His 2006 Edinburgh Fringe show, AGM, included the opportunity for the audience to raise questions to discuss as group (such as "is there a God?"). The experience would often continue after the main show, when he takes the audience on tours around town, taking in art galleries, drinks and visits to other shows.
Futurtv ("Not 'Future TV', oh no. It can't be 'Future TV' – it's right now!") was a BBC production for UK Play from 1999. There were 13 15-minute episodes. As well as Simon Munnery, it included Kombat Opera Presents (Loré Lixenberg and Richard Thomas) and a selection of pop videos.
Munnery wrote and hosted the 1999 TV comedy game show, Either/Or.
Attention Scum! was a television series produced for the BBC and directed by Stewart Lee, which aired from February 2001. It starred Munnery as 'The League Against Tedium', a character who drove around the United Kingdom in an adapted transit van, preaching to the masses with the help of an opera singer (Loré Lixenberg), a sedated vampire (Richard Thomas), and a monkey (Munnery's wife Janet).
During the 1990s he made several series for BBC Radio 1, one based around his League Against Tedium character. Others were vehicles for his Alan Parker character, including Alan Parker, Alan Parker's 29 Minutes of Truth, and Alan Parker, Road Warrior for which he won the Sony Radio Award.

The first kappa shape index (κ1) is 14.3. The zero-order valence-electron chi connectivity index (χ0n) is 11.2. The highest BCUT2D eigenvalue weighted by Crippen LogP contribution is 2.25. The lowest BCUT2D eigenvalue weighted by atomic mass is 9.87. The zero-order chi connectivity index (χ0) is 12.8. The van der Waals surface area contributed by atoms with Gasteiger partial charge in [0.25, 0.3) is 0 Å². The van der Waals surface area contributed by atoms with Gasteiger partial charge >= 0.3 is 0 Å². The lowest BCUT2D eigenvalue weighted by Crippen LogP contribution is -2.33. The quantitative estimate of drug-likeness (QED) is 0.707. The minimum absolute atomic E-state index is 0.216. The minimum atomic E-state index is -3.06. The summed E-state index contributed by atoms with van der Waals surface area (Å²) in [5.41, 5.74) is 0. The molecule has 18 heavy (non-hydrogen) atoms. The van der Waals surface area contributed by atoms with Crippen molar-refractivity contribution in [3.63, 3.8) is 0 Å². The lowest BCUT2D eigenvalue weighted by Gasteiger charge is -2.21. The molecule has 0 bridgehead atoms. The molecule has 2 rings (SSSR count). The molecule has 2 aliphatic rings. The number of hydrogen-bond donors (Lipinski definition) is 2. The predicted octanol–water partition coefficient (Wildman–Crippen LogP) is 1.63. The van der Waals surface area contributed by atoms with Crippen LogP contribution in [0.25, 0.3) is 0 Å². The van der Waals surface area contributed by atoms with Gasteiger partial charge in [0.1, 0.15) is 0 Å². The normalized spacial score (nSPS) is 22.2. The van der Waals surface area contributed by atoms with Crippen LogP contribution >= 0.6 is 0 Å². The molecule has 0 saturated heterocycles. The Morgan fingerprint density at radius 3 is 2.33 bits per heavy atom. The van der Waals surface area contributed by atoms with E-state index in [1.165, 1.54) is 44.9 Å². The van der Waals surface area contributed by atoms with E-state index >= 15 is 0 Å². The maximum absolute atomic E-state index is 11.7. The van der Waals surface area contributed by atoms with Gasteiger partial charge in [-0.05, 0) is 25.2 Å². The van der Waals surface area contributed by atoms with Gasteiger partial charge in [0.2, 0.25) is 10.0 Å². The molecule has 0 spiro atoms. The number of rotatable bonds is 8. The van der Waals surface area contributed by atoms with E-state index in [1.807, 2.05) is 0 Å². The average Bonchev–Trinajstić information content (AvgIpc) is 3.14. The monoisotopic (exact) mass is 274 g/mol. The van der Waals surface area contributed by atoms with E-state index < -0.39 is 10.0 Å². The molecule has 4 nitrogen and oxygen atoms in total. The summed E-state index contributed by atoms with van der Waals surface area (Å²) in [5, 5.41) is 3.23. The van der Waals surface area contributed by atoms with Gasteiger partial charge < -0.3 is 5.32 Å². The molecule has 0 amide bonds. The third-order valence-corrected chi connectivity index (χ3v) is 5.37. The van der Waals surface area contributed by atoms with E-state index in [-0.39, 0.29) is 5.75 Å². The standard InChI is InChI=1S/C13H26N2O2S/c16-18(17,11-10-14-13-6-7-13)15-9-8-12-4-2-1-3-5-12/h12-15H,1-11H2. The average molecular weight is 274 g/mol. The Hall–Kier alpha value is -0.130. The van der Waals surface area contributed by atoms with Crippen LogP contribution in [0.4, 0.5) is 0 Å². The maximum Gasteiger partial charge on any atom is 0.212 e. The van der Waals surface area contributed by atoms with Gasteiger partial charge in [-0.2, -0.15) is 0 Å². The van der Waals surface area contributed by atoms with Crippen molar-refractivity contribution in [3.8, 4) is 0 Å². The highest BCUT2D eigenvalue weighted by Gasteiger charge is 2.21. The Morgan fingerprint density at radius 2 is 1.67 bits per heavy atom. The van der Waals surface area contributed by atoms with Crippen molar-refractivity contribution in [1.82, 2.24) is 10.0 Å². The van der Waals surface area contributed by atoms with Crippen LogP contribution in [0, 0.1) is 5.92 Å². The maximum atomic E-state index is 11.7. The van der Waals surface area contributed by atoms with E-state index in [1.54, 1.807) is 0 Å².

Munnery has returned to radio in the early 2000s, hosting Simon Munnery's Experimental Half Hour ("experimental in that it lasts an hour") and Simon Munnery Weakly Chats on Resonance FM. He also wrote and performed two four-part Radio 4 series called "Where Did It All Go Wrong?", which were broadcast in the summer of 2003 and the spring of 2005.
Munnery featured as a "genius" on Dave Gorman's Genius show on Radio 4.
- Sit-Down Comedy (contributor to anthology, ed Malcolm Hardee & John Fleming) Ebury Press/Random House, 2003. ISBN 0-09-188924-3; ISBN 978-0-09-188924-1
- How To Live, P.O.W, 2005. ISBN 0-9551946-2-8; ISBN 978-0-9551946-2-7 Republished by Go Faster Stripe, 2018
- Wall & Piece, (contributor), by Banksy, Century, 2006. ISBN 1-84413-787-2; ISBN 978-1-84413-787-9
- You Are Nothing, (interviewee), by Robert Wringham, Go Faster Stripe, 2012. ISBN 978-0-9560901-2-6
Munnery has several CDs available: Alan Parker – Blast From The Past (featuring Stewart Lee on guitar and Al Murray on drums), Simon Munnery's Experimental Half Hour (2 CD's from the Resonance FM radio show of the same name), AGM recorded live at the Edinburgh Fringe Festival 2003, and BucketHead: Phenomenon Anon And On and Mr Bartlett & Mr Willis (2011) written and co-performed by Kevin Eldon.